echo '/swapfile none swap sw 0 0' | sudo tee -a /etc/fstab

Client-side configuration


Clone Repository

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git clone git://github.com/swanson/stringer.git
cd stringer

Update Configuration files

I have tried to add environment variable in dokku, it will alway fail with invalid argument: -p $PORT while deploy.

Edit Procfile, replace $PORT to 8080

The content should be like this

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web: bundle exec unicorn -p 8080 -c ./config/unicorn.rb
console: bundle exec racksh

Deploy to dokku


Push to dokku (Client-side)

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git remote add dokku dokku@example.com:rss
git push dokku master

If it failed to deploy, go to remote host and run this command

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dokku config:set rss CURL_TIMEOUT=600

After deploy (Host)

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dokku config:set rss APP_URL="rss.example.com"
dokku config:set rss SECRET_TOKEN=`openssl rand -hex 20`
dokku run rss bundle exec rake db:migrate
dokku ps:restart rss

Let’s encrypt (Host)

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dokku config:set --no-restart rss DOKKU_LETSENCRYPT_EMAIL=user@example.com
dokku letsencrypt rss
dokku letsencrypt:cron-job --add

Auto Refresh (Host)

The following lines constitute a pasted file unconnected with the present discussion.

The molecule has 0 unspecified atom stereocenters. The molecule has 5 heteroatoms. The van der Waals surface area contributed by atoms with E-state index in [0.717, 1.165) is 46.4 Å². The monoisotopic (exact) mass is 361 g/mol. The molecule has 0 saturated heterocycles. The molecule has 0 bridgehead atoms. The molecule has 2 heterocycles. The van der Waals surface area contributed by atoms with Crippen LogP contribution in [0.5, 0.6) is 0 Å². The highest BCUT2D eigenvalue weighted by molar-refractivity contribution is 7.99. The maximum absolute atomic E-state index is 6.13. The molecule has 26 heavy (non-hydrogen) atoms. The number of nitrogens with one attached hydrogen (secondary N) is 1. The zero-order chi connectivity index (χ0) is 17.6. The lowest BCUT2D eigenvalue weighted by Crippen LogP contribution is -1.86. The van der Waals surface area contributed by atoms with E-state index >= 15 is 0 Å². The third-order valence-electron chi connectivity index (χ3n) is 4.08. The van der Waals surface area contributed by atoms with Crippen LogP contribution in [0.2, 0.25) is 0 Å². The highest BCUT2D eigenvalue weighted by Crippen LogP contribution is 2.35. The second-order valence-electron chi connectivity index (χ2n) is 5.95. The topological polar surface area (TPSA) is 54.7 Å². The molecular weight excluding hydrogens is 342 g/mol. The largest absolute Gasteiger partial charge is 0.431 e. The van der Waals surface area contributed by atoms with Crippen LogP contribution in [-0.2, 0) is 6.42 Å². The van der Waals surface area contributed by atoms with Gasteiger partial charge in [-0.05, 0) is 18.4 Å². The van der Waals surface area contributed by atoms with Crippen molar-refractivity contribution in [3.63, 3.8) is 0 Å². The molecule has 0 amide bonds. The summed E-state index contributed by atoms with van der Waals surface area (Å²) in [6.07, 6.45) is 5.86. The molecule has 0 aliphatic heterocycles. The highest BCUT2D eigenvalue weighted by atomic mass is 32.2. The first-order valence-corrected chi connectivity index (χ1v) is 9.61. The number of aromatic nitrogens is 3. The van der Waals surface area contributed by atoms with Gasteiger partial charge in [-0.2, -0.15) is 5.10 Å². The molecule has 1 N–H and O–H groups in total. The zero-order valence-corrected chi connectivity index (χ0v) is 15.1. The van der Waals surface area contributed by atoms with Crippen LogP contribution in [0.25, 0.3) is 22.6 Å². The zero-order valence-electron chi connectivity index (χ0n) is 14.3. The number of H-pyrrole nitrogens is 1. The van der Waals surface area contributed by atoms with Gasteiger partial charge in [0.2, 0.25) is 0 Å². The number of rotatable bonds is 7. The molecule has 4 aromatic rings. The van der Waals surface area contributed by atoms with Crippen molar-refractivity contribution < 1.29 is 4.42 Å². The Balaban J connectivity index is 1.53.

Add this in your dokku host crontab -e

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@hourly dokku --quiet --rm run rss bundle exec rake fetch_feeds

Fever API

Stringer include fever api, if your reader support this (Reeder / Unread), you can sync with the following info:

In this example, I use https://rss.example.com as your rss application url.

Fields Input
Server https://rss.example.com/fever
Email stringer
Password yourpassword
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Setup Hexo with Dokku on AWS EC2

Recently, I bought a .tech domain on Mashable.com ($39.99 for 10 years) and want to make something cool about it.

I am a big fan of Heroku and always wish I can self-host an heroku-like service.

Then I read about dokku, it is a very cool software that replicate the deploy process of heroku.

This is a guide on how to setup a blog with Hexo, dokku and AWS EC2.

AWS Configuration


In this section, I assume you have already create an account on AWS

One-Click Deploy with dokku-aws

Go to dokku-aws Github Repo and click on Launch Stack

Follow the instruction and it will create an Ubuntu EC2 instance with dokku installed and an Elastic IP.

You can find all information in your AWS Console.

Update DNS Record

Copy your Elastic IP address and add 2 A Records in your domain DNS Setting, in this example, I use example.com.

Name IP
example.com Elastic IP
*.example.com Elastic IP

SSH Settings

You will need ssh and git to access and deploy applications to EC2 instance.

Add these line in your machine ~/.ssh/config.

In this example, I use example.com and the key location ~/.ssh/example-com.pem